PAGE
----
On Toad Road (2012) via Only Revolutions or The Toads Are Not What They Seem

Toad Road is an artsy boy meets girl, girl convinces boy to do something dangerous (and stupid), girl disappears, boy mentally breaks story. The boy is James and the girl is Sara. James is an upper middle class 20 something who is economically and socially lost in a community of drug users. The story is told from James's perspective as he adjusts to Sara's transformation from straight edge to drug experimenter to her disappearance. Periodically, through the film he meets with a therapist via his father's ultimatum that he attend therapy or he will stop paying James's rent.

Toad Road begins when James and Sara meet. In a drugged haze, James tells Sara about a mysterious urban myth where if one drops acid and walks on Toad Road and passes through a series of gates one can travel to hell. Sara becomes obsessed with the story and pushes on James to take her on this journey to hell. But James is falling in love and would rather commit to a relationship with Sara. He suggests that they should runaway (and away from their circle of drug using friends) together begin a life in the real world. The couple decides to to have one last adventure - a romantic walk to hell. But the walk did not go according to plan and Sara evaporates as she passes through a wiggily shiny wall of stuff. James becomes unconscious and wakes up, hours later, face down in the dirt. The film implies at this point that James has blacked out for at least a month. His friends and family are curious about where he has been. The police suspect him in Sara's disappearance. As James is reconnecting with family the film cuts to short shots of Sara James covered in blood and looking towards the camera. More exposition, and them boom, the movie is over - no resolution!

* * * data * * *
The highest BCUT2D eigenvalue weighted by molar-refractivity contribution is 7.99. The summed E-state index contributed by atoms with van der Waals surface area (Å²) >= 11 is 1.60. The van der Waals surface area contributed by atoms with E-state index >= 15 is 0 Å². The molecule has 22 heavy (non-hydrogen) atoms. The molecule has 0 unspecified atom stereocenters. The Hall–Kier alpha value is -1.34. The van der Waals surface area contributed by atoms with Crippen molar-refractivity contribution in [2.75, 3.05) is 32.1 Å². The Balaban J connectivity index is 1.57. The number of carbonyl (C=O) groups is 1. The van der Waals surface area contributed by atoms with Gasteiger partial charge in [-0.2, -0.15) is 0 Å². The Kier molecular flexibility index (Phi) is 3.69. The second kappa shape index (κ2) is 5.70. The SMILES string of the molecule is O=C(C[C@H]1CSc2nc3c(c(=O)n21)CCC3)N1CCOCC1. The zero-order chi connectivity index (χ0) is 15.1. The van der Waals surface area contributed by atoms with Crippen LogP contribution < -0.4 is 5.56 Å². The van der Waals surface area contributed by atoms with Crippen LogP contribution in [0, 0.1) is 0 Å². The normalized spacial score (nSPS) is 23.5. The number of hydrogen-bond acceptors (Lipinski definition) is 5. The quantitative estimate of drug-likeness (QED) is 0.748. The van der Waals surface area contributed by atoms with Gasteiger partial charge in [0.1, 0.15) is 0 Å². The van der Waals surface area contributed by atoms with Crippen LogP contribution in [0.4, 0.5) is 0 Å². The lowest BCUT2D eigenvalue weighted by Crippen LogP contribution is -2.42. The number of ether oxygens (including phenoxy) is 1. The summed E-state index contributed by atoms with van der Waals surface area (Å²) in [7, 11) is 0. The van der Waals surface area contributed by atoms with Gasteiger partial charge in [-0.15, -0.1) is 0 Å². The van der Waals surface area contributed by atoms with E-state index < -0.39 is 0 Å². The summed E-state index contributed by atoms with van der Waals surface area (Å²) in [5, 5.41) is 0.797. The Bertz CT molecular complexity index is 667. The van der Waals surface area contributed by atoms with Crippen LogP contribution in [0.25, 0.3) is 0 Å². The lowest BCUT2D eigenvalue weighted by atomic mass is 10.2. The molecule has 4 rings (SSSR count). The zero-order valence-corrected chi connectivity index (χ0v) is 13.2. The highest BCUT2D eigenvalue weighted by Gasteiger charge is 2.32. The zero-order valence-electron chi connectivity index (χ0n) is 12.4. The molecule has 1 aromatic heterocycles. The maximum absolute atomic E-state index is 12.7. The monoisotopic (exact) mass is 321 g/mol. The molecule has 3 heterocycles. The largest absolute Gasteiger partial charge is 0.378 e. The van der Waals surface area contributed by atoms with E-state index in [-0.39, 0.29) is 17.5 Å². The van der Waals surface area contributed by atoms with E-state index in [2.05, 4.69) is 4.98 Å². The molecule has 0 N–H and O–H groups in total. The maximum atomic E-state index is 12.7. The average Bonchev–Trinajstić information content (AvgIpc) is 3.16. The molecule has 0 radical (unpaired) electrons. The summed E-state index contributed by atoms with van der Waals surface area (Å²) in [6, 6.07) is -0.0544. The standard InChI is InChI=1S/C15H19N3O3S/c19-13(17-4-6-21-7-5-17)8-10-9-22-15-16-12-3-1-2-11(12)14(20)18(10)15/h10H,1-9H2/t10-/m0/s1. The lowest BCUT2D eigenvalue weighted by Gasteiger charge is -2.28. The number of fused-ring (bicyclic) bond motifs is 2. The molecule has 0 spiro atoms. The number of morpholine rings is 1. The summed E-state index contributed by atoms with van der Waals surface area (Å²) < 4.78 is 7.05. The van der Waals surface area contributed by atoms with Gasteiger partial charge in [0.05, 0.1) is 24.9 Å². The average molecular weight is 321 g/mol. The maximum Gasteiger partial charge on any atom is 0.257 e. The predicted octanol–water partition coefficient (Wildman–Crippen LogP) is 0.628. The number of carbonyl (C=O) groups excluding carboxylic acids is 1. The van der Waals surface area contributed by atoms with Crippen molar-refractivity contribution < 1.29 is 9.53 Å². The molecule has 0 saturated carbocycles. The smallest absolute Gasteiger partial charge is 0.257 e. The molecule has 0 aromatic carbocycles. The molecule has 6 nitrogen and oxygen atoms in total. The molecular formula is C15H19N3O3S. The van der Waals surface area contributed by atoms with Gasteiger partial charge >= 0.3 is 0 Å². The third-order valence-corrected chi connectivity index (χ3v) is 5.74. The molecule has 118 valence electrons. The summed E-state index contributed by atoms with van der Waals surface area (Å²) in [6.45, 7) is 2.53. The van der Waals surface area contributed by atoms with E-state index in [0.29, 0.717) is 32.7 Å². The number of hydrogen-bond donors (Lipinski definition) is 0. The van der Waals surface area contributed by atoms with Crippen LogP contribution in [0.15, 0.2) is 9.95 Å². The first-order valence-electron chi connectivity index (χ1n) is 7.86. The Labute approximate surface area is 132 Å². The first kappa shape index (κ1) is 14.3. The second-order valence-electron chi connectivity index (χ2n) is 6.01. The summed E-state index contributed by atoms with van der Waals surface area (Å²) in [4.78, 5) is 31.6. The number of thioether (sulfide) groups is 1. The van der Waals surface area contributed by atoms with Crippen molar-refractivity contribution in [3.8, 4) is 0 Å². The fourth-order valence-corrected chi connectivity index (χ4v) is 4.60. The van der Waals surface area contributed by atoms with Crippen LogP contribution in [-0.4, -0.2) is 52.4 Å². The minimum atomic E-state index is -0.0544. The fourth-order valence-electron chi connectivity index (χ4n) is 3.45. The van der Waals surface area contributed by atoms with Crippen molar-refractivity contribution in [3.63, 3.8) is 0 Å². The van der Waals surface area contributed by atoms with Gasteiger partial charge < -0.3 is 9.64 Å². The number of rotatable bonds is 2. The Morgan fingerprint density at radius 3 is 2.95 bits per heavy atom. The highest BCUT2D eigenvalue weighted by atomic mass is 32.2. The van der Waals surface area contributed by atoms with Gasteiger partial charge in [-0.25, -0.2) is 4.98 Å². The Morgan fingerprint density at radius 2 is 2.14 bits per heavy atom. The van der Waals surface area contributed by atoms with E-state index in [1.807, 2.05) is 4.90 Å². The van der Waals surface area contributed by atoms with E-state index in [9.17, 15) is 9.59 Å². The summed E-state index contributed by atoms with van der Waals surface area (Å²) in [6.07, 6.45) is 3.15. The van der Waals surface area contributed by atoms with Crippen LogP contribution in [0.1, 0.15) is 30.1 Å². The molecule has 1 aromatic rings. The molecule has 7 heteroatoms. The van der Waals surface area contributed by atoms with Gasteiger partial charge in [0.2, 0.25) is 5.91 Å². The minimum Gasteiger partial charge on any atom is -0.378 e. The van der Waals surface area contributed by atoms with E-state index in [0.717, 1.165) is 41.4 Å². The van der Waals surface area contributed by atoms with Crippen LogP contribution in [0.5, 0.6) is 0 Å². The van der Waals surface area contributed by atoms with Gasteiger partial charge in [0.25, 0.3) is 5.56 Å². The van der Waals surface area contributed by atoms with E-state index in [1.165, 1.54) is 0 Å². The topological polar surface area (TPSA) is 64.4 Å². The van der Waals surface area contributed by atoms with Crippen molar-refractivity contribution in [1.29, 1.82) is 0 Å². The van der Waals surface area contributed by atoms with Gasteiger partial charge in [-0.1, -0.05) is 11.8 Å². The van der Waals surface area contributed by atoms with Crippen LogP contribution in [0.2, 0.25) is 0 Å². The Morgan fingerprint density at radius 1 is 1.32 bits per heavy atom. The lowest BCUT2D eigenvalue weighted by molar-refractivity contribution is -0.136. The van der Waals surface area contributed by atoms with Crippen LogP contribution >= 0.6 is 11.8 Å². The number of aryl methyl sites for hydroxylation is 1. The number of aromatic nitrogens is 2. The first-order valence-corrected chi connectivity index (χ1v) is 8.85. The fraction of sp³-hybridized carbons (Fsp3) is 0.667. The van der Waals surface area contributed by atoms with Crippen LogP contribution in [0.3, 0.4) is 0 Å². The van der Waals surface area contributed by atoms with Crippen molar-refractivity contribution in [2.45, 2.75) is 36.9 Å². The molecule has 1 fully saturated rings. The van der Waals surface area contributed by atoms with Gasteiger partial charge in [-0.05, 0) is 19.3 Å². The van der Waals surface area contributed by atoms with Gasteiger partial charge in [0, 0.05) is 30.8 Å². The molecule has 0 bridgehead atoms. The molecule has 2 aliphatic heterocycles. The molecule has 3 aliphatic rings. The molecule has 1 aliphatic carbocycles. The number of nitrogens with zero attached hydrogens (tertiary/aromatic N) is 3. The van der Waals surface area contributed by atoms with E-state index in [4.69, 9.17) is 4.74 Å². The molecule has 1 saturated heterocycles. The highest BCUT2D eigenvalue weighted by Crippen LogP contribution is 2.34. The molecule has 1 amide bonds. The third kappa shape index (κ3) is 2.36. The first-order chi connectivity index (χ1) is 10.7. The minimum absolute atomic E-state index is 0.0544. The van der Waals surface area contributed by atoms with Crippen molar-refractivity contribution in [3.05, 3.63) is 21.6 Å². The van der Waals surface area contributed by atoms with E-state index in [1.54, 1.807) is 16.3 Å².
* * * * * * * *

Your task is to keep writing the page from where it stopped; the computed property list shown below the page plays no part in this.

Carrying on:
Toad roads reminded me of Only Revolutions by Mark Z Danielewski. The is a experimental epic poem about two 16 year old characters and their vibrant and tragic romantic revolution. The book is something you have to see and open to conceptualize. The book is 365 pages long, with 365 words on every page, and starts from both ends. There's an indicator that marks very 8 pages, the idea is that you read 8 pages on one side, flip the book over, and read 8 pages on the other side. Also on the inner margin is a list of historical events. The implication here suggest a parallel between Sam and Halley and historical revolutions. It is as if Sam and Hailey are more then just dancing through history, but lost in the dialectical swaying of events but never making their mark on history themselves. I'd like to argue that Toad Road and Only Revolution are both failed revolutions.
Only Revolutions concurrently tells Sam and Hailey's story by through narrative flipping and juxtaposition.. If Every set of segments in the book that Hailey is in Sam is also in but while they may be sharing the same space they aren't sharing the same time. For example, Sam might be describing the civil war, and Hallie might be describing the 60's. This parrell time warp is ongoing except for a couple chapters in the middle, where Sam and Hallie are in the same place at the same time. During these chapters they the spacial and narrative gap closes and they describe the same scene in the same language. This is the instance of authentic mutual love, where their relationship developed into a common coupling of subjectivities. But this state does not las. The world is against their revolution, and as the book moves away from the middle of the book they drift apart until they end begins at the beginning. The suggestion here is to start the book again. As if love is falls in to a patter of a constant push and pull. Where a couple connects grows together and grows apart and so on. So, where is the failed revolution? The failure is in Sam and Hailey's inability to continue to create the commons. Hardt and Negri argue that there are two forms of corrupt love; identitarian love, and unification love: